Sometimes a comic's high issue number is misleading.

This week's Adventure Comics #523 is more like a brand new #1 issue as it introduces a new direction to the title, a new artist, and a slew of new characters.

Adventure Comics will completely start anew as it focuses on the "Legion Academy," filled with young superheroes who want to be full-fledged members of the now older Legion of Super-Heroes. These fresh, new heroes will be introduced by writer Paul Levitz and artist Phil Jimenez, the latter of whom is also helping with story concepts as he joins the creative team this week.

The move toward a new concept comes after the title has gone through several fluctuations in recent months, transitioning from the Superboy-centered stories that re-launched the title two years ago, and also recently losing its back-up "co-feature." For the last few months, the series has been telling stories about the Legion of Super-Heroes, even though that team already has its own ongoing title by Levitz.

Now Adventure Comics is all about this new young team of superheroes in the future. In Part 1 of a series of interviews about the Legion of Super-Heroes and the Legion Academy, we talked with Levitz about what readers can expect from Adventure Comics.

Newsarama: Paul, the solicitation for this week's issue and the start of your "Legion Academy" stories really called out for new readers to join with that issue. Is that one of the goals of this series now?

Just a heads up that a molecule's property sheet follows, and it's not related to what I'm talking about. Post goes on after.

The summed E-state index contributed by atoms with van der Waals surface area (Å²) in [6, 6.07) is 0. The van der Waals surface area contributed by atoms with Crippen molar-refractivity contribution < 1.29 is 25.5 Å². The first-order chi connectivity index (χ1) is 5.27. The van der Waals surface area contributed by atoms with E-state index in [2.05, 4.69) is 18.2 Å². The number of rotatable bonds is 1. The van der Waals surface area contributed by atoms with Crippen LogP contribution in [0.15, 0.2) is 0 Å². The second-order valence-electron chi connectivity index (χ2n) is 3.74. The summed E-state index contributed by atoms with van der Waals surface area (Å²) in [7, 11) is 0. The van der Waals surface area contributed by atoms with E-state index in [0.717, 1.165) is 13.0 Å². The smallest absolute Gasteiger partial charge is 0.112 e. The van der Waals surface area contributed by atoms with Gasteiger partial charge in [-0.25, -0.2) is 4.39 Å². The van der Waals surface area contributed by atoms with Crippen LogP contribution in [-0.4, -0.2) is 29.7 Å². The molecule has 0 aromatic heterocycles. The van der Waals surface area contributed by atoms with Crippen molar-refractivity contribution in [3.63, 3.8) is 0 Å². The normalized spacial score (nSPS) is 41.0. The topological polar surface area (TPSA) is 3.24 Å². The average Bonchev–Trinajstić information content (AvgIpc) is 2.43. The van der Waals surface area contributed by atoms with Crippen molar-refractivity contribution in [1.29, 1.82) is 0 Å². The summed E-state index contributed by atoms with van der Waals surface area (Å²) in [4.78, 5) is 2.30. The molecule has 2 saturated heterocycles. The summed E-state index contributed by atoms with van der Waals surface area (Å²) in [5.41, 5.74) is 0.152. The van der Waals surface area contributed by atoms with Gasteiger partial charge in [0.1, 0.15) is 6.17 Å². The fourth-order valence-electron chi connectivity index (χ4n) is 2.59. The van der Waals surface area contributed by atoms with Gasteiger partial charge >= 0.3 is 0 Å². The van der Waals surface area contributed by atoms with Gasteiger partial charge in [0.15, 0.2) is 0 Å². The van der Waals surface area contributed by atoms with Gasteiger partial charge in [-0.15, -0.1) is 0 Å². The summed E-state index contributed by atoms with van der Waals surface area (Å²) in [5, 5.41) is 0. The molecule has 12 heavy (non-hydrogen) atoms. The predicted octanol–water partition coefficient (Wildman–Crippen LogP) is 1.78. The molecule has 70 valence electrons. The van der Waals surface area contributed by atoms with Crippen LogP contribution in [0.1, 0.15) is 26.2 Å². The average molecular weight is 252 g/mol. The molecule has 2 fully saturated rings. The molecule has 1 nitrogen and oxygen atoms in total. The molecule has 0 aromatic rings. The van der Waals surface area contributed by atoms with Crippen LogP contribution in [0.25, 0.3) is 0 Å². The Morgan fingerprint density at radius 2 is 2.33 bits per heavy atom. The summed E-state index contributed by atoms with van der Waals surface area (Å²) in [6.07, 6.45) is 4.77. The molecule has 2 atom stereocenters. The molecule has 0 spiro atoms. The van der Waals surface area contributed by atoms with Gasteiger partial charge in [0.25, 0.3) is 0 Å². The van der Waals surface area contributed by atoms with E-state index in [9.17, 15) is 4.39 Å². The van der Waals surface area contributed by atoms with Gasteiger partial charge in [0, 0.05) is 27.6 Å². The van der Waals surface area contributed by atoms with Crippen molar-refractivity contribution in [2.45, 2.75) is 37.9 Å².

Paul Levitz: The rap on the Legion over the years has been that it's kind of a closed club because of its complexity. But I don't think that's proved to be the case for a lot of people who came in and tried it.

But I also don't think we've gotten as wide a sampling as other things that have come along. Hopefully, that can be one of the benefits of the Academy project.

Also, because the Legion has kept its fans as many years as it has — and there are so many people who have been reading Legion, literally, for a lifetime — it's possible that by having protagonists who are so much younger, that will provide a more inviting place for new relatively younger readers. In the case of Legion, we're not talking about making this an all-ages book or bringing in young children to read the comic, but simply increasing the number of people who are, say, in their 20's who are reading the book. Legion has a fair number of readers in their 20's and readers in their teens, but not as many as I'd like as a proportion.

Nrama: This week's issue also sees Phil Jimenez join the team. How does his artwork add to the new direction the title's taking?